Reaction to FCC's latest steps on broadband
The FCC's move Thursday morning to regain authority over broadband is getting more reaction from both sides.
AT&T quickly released a statement arguing the FCC is misguided.
"This is impossible to justify on either a policy or legal basis, and we remain confident that if the FCC persists in its course—and we truly hope it does not—the courts will surely overturn their action," said AT&T’s Senior Executive Vice President-External and Legislative Affairs, Jim Cicconi.
The country's biggest ISPs, including AT&T and Comcast, are worried that if the FCC regains authority over broadband, it will continue its march to impose rules about 'net neutrality,' the concept that phone and cable companies should treat all web content equally, rather than collect fees to deliver some sites faster than others.
Comcast was more measured in its response. "While we remain concerned about unjustified regulation, we are encouraged that the careful balancing the Chairman promised in his public statements since first announcing a 'Third Way' has led to a rational next step as all stakeholders continue to work together to keep the Internet ecosystem growing and open," said Comcast executive vice president David L. Cohen.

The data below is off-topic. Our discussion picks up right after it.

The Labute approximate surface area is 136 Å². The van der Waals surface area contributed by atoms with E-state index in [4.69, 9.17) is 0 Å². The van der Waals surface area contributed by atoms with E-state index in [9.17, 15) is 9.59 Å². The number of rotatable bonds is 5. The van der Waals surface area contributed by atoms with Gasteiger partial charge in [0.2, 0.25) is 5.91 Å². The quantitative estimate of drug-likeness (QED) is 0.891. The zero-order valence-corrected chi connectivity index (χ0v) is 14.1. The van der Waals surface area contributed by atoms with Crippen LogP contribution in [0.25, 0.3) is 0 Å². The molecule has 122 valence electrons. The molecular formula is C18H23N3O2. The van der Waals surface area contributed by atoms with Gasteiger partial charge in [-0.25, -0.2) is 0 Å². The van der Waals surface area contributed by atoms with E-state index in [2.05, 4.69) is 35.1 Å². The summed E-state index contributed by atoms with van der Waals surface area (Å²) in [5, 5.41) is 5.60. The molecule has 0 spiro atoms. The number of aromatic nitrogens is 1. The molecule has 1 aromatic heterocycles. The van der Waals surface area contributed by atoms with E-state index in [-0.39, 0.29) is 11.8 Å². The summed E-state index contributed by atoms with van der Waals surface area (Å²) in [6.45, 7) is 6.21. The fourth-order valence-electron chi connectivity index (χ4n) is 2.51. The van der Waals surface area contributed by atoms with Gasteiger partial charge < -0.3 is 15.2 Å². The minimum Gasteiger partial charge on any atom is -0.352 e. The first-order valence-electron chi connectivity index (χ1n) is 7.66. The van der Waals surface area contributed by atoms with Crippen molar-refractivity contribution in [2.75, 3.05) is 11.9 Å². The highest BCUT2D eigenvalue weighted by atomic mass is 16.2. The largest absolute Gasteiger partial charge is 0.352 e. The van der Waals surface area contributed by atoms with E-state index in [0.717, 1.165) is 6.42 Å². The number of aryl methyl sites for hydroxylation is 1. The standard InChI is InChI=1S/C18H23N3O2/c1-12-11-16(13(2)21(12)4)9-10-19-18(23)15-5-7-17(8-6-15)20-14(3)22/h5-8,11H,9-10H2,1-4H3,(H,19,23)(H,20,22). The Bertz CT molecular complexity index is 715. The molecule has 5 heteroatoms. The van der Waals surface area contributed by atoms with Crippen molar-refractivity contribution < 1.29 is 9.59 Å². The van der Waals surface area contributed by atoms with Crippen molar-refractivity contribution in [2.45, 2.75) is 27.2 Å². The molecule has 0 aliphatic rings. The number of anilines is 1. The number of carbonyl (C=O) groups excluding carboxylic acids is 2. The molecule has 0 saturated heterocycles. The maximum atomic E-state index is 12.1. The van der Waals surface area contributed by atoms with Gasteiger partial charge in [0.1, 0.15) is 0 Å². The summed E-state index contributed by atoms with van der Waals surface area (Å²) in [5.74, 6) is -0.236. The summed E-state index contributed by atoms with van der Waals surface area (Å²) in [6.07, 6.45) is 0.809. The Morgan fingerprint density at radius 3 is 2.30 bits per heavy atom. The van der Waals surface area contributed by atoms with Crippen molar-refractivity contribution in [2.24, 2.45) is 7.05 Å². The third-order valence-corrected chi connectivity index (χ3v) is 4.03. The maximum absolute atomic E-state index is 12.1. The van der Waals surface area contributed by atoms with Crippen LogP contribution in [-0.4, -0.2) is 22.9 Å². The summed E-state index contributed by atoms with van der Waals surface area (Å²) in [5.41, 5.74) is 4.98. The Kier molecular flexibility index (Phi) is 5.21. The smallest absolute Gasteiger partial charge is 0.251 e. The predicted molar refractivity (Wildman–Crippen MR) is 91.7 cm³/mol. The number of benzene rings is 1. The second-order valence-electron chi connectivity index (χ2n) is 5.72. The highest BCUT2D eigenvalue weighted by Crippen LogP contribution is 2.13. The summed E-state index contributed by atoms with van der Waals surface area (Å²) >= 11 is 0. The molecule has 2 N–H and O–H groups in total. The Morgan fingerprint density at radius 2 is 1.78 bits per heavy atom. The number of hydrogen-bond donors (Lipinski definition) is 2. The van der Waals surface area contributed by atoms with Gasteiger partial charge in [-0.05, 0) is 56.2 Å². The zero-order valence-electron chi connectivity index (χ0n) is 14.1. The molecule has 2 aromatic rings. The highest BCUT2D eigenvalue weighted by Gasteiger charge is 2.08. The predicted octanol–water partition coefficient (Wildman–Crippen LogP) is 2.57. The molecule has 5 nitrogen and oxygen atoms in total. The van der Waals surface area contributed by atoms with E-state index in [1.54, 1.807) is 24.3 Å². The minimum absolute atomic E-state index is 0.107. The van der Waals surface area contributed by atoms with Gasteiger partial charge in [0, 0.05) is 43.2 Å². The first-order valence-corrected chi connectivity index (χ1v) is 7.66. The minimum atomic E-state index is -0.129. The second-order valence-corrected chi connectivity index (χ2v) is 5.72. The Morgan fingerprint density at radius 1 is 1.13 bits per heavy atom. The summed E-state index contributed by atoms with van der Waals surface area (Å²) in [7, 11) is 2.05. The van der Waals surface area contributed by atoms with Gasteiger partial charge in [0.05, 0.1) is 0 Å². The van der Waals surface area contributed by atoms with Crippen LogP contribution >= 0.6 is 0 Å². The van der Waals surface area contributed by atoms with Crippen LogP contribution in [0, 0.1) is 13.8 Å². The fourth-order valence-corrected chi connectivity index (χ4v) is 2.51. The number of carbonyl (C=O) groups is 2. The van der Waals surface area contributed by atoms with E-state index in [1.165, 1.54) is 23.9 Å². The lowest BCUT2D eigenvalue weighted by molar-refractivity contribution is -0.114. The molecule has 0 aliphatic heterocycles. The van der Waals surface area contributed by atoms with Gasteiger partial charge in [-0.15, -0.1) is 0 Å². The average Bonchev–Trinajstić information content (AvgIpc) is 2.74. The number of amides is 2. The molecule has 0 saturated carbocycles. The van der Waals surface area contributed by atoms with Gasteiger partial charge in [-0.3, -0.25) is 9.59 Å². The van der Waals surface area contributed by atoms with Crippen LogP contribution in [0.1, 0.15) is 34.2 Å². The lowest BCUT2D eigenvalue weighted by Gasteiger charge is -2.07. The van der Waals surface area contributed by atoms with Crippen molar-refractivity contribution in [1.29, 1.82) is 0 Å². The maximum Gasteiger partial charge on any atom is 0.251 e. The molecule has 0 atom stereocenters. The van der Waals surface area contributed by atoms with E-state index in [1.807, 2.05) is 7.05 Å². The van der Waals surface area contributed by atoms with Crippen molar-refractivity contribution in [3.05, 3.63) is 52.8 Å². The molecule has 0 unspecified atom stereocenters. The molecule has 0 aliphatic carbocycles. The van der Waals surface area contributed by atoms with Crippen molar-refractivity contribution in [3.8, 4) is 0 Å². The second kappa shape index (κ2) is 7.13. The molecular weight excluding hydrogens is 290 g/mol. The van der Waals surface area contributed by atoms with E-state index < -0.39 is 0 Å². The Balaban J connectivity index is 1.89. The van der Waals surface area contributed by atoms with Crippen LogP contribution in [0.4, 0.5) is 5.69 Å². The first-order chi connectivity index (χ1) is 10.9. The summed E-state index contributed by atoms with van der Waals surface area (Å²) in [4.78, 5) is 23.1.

Some critics say the fundamental problem is that Congress desperately needs to update the 1996 Telecommunications Act.
"It's time to put an end to improvised Internet policy," said Richard Bennett, senior fellow at the Information Technology and Innovation Foundation. "We appreciate the FCC's heroic efforts to devise a United States policy for the broadband Internet in the absence of a clear statement from Congress in the 1996 Telecommunications Act, but the time has come for Congress to step in and provide the agency with guidance."
There's support among Democrats and Republicans for Congress to clarify the FCC's powers, but the agency's supporters say the FCC has no choice but to act now. The route through Capitol Hill, they argue, will take too long.
"The FCC has to do this quickly because as it is, consumers aren't protected and there's no time for dilly-dallying," said Gigi Sohn, president of media public interest group Public Knowledge. "Stretching it out won't do anybody any favors. It just allows the opposition to keep shooting at [Genachowski]."
--Jia Lynn Yang
Jia Lynn Yang
June 17, 2010; 3:03 PM ET
Categories: AT&T , Comcast , FCC , Net Neutrality
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